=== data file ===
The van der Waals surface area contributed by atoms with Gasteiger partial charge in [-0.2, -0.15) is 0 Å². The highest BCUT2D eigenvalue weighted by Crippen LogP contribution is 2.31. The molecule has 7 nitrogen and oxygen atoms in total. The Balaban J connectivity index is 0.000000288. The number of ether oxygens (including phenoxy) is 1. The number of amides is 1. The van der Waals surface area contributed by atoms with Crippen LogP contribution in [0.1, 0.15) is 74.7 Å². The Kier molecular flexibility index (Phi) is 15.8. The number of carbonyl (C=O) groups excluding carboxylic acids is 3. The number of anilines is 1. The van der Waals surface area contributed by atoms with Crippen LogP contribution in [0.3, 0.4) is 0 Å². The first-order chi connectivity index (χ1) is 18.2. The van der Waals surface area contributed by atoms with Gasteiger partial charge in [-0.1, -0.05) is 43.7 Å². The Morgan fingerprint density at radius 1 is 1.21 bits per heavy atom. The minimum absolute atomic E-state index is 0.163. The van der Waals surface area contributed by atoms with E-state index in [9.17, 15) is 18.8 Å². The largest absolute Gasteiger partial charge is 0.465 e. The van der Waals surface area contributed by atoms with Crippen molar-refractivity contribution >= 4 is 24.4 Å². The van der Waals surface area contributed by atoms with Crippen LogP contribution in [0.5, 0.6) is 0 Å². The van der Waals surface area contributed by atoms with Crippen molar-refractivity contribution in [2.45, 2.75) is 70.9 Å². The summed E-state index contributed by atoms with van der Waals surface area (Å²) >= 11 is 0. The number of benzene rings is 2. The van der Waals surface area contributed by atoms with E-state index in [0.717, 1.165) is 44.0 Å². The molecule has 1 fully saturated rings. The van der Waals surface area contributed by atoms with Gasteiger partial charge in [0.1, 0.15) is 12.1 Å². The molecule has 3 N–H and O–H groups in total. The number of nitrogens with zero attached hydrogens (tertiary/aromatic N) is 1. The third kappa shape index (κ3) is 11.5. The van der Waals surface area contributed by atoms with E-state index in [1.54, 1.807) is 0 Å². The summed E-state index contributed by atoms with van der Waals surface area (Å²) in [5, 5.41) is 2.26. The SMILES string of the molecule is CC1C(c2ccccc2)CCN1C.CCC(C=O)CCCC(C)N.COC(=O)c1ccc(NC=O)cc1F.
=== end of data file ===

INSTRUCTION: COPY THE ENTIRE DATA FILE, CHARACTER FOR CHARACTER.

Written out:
The van der Waals surface area contributed by atoms with Gasteiger partial charge in [-0.2, -0.15) is 0 Å². The highest BCUT2D eigenvalue weighted by Crippen LogP contribution is 2.31. The molecule has 7 nitrogen and oxygen atoms in total. The Balaban J connectivity index is 0.000000288. The number of ether oxygens (including phenoxy) is 1. The number of amides is 1. The van der Waals surface area contributed by atoms with Crippen LogP contribution in [0.1, 0.15) is 74.7 Å². The Kier molecular flexibility index (Phi) is 15.8. The number of carbonyl (C=O) groups excluding carboxylic acids is 3. The number of anilines is 1. The van der Waals surface area contributed by atoms with Crippen LogP contribution in [0.3, 0.4) is 0 Å². The first-order chi connectivity index (χ1) is 18.2. The van der Waals surface area contributed by atoms with Gasteiger partial charge in [-0.1, -0.05) is 43.7 Å². The Morgan fingerprint density at radius 1 is 1.21 bits per heavy atom. The minimum absolute atomic E-state index is 0.163. The van der Waals surface area contributed by atoms with E-state index in [9.17, 15) is 18.8 Å². The largest absolute Gasteiger partial charge is 0.465 e. The van der Waals surface area contributed by atoms with Crippen molar-refractivity contribution >= 4 is 24.4 Å². The van der Waals surface area contributed by atoms with Crippen LogP contribution in [0.5, 0.6) is 0 Å². The van der Waals surface area contributed by atoms with Crippen molar-refractivity contribution in [2.45, 2.75) is 70.9 Å². The summed E-state index contributed by atoms with van der Waals surface area (Å²) >= 11 is 0. The number of benzene rings is 2. The van der Waals surface area contributed by atoms with E-state index in [0.717, 1.165) is 44.0 Å². The molecule has 1 fully saturated rings. The van der Waals surface area contributed by atoms with Gasteiger partial charge in [0.1, 0.15) is 12.1 Å². The molecule has 3 N–H and O–H groups in total. The number of nitrogens with zero attached hydrogens (tertiary/aromatic N) is 1. The third kappa shape index (κ3) is 11.5. The van der Waals surface area contributed by atoms with E-state index in [1.54, 1.807) is 0 Å². The summed E-state index contributed by atoms with van der Waals surface area (Å²) in [5, 5.41) is 2.26. The SMILES string of the molecule is CC1C(c2ccccc2)CCN1C.CCC(C=O)CCCC(C)N.COC(=O)c1ccc(NC=O)cc1F.